By: Tristan Bridges and C.J. Pascoe
Just under two weeks ago, in Milford, Connecticut, Chris Plaskon asked Maren Sanchez to attend prom with him at the end of the year at Jonathan Law High School. They’d known each other since 6th grade. Maren said no. Witnesses told authorities she declined and told Chris she would be attending the dance with her boyfriend (here). Chris knew Maren had a boyfriend and, likely, that she’d be attending with him. After being turned down, Chris threw his hands around Maren’s throat, pushed her down a set of stairs, and cut and stabbed her with a kitchen knife he’d brought to school that day. It was April 25, 2014. Maren got to school just a bit after 7:00 that day and before 8:00, she was dead.
This tragic, almost unfathomable violence reminds us of so many stories of adolescent male violence over the past couple decades. Jackson Katz discusses a seeming epidemic of violence among young, white men in his new film, Tough Guise 2. In analyzing the tragedies of school shootings, Katz tells us that we need to think about these tragedies as contemporary forms of masculinity. When young men have their masculinity sullied, threatened or denied, they respond by reclaiming masculinity through a highly recognizable masculine practice: violence. When events like this happen, it’s easy to paint the young men who perpetuate these crimes as psychologically disturbed, as—importantly—unlike the rest of us. But, stories like Chris Plaskon follow what has become a predictable pattern.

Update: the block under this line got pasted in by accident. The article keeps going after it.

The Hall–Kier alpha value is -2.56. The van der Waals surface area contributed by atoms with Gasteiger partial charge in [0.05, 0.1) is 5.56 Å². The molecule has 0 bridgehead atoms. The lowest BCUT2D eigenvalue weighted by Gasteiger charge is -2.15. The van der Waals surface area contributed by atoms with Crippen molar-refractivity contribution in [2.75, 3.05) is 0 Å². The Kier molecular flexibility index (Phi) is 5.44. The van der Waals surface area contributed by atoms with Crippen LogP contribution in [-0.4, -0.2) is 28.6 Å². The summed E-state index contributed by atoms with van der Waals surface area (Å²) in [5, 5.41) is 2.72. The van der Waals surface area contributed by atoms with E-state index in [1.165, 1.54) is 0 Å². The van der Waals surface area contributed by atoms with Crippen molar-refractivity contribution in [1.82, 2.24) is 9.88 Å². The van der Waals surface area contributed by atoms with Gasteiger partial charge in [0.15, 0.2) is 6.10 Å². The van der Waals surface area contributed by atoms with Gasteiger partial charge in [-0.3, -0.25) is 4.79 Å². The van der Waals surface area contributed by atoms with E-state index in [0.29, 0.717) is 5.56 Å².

Sociologists investigating similar phenomena address this as a form of “social identity threat.” The general idea is that when you threaten someone’s social identity, and they care, they respond by over-demonstrating qualities that illustrate membership in that identity. Michael Kimmel writes about a classic example:
I have a standing bet with a friend that I can walk onto any playground in America where 6 year-old boys are happily playing and by asking one question, I can provoke a fight. That question is simple: “Who’s a sissy around here?” (here: 131)
While you might think Kimmel’s offering easy money here, he’s making a larger point. By asking the question, Kimmel is inviting someone’s masculinity to be threatened and assuming that this will require someone to demonstrate their masculinity in dramatic fashion. Sociologists have a name for this phenomenon: masculinity threat. New research relying on experimental designs suggests there’s a lot more to these claims than we might have thought.